Baby Food: Go Long If Mr. Market Exaggerates the Effects

Federico is a member of The Motley Fool Blog Network -- entries represent the personal opinion of the blogger and are not formally edited.

According to a survey by Credit Suisse, in China, 90% of respondents pay attention to food safety in their daily lives and 76% care more about food safety than a year ago. I do not blame them. In recent years, there have been reports of clenbuterol-contaminated pork, harmful chemicals in steamed buns, poisonous bean sprouts or even melamine contaminated milk, among several other food-contamination issues.

Babies in danger

In 2008, a baby formula poisoning scandal that killed some Chinese infants and contaminated many more shocked the country. As a result of the scandal, imported powdered milk became extremely popular and a key ingredient into the life of many Chinese families.
Companies like Danone (NASDAQOTH: DANOY.PK) , Nestle (NASDAQOTH: NSRGY) and Mead Johnson Nutrition Company (NYSE: MJN) have been profiting from this trend through taking advantage of their huge pricing power. Nowadays, easy profits might suffer a halt. The Chinese government is pushing companies to cut prices aggressively in order to protect affordability in this $14.5 billion market.
Danone has already announced that it is willing to cut its baby formula prices by as much as 20%, which, according to Citibank, will cut up to 2% off the company’s forward earnings. Nestle and Mead Johnson are also expected to cut their baby formula prices although not with as much impetus as Danone did.
Nestlé said that Wyeth (the infant nutrition subsidiary Nestle bought in 2012 from Pfizer for $11.85 billion) “assessed its pricing practices and decided to improve certain sales and marketing practices (...) in order to meet the National Development and Reform Commission (NDRC) concerns with respect to the affordability of infant formula to the Chinese consumer.”
That said, a cut on baby food prices would not affect Nestle's bottom line as much as it will affect Danone or Mead Johnson (given Nestle's huge size and diversification). I would expect (according to the company's words) Nestle to cut prices by as much as 11% and keep its prices stable until late next year. This would affect Nestle's overall bottom line by less than 0.5%.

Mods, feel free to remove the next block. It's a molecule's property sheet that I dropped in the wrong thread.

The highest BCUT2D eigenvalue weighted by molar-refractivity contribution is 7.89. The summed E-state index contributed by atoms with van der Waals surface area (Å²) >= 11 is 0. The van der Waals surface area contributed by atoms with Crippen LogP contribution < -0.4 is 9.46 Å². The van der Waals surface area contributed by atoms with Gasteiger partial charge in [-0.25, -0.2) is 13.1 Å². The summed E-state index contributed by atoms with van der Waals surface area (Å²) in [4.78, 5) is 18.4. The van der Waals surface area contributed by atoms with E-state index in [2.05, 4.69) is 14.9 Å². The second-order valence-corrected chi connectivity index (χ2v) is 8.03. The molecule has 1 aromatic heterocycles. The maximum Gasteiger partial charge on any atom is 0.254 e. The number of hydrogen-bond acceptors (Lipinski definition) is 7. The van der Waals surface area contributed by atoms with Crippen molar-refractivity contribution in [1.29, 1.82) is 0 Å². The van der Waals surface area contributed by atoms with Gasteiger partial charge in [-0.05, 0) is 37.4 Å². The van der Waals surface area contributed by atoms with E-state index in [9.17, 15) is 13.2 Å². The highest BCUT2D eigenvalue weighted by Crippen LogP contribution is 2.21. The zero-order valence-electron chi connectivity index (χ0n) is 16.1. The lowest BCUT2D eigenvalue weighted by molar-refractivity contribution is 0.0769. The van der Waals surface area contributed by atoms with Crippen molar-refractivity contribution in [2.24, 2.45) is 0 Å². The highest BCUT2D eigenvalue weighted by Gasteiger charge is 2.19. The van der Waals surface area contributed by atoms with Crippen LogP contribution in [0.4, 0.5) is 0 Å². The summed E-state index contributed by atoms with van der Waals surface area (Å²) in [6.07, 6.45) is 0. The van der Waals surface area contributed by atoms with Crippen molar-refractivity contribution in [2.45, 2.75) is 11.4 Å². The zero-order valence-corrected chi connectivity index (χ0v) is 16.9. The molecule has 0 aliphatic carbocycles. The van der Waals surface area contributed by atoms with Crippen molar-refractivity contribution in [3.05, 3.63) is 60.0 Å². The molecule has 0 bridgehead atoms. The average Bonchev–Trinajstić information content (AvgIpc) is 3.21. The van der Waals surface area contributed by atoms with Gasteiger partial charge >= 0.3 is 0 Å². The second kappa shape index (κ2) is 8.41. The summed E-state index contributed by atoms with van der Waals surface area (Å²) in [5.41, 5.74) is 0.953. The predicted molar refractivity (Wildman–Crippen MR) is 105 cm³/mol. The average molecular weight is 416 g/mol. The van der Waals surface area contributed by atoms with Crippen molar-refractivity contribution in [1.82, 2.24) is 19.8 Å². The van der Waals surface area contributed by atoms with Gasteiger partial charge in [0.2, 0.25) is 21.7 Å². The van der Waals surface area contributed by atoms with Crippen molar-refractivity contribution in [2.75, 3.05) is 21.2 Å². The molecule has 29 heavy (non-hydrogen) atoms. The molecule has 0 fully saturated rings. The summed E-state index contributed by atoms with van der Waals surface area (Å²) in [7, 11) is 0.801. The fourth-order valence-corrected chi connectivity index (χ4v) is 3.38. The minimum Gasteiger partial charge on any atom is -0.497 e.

Mead Johnson is a much smaller company than Nestle and Danone. The company's sales (expected at around $4 billion in 2013) are just a small share of Nestle's $100 billion top-line. As a result, a 10% to 20% price cut in its Chinese revenues would be a big hit to the company's top and bottom lines. If we assume a base of $700 million of mainland China sales, and reduce it by 15% for the price cut, we would be reducing its bottom line by $105 million, or 16% of 2013's expected net income. 

A bright future ahead

My educated guess is that Danone, Nestle and Mead Johnson will continue to benefit from their powerful baby food brands going forward despite the short-term effects price controls might have on profits. After all, when you want food for your baby, you want something safe. Once you have a product you trust in, you do not buy anything else.
Barriers to entry into the baby food industry are, indeed, really strong. In the long term, Danone, Nestle and Mead Johnson will continue to enjoy their huge pricing power on the growing Chinese baby formula market. As a result, I would take advantage of any short-term valuation weakness any of these great businesses might suffer. You already have the figures above. Go long Nestle if it goes down by more than 0.5%, buy Danone if it goes down by more than 2% and buy Mead Johnson if it goes down by more than 16%.

The Motley Fool's chief investment officer has selected his No. 1 stock for this year. Find out which stock it is in the special free report: "The Motley Fool's Top Stock for 2013." Just click here to access the report and find out the name of this under-the-radar company.

Federico Zaldua has no position in any stocks mentioned. The Motley Fool has no position in any of the stocks mentioned. Try any of our Foolish newsletter services free for 30 days. We Fools may not all hold the same opinions, but we all believe that considering a diverse range of insights makes us better investors. The Motley Fool has a disclosure policy. Is this post wrong? Click here. Think you can do better? Join us and write your own!

blog comments powered by Disqus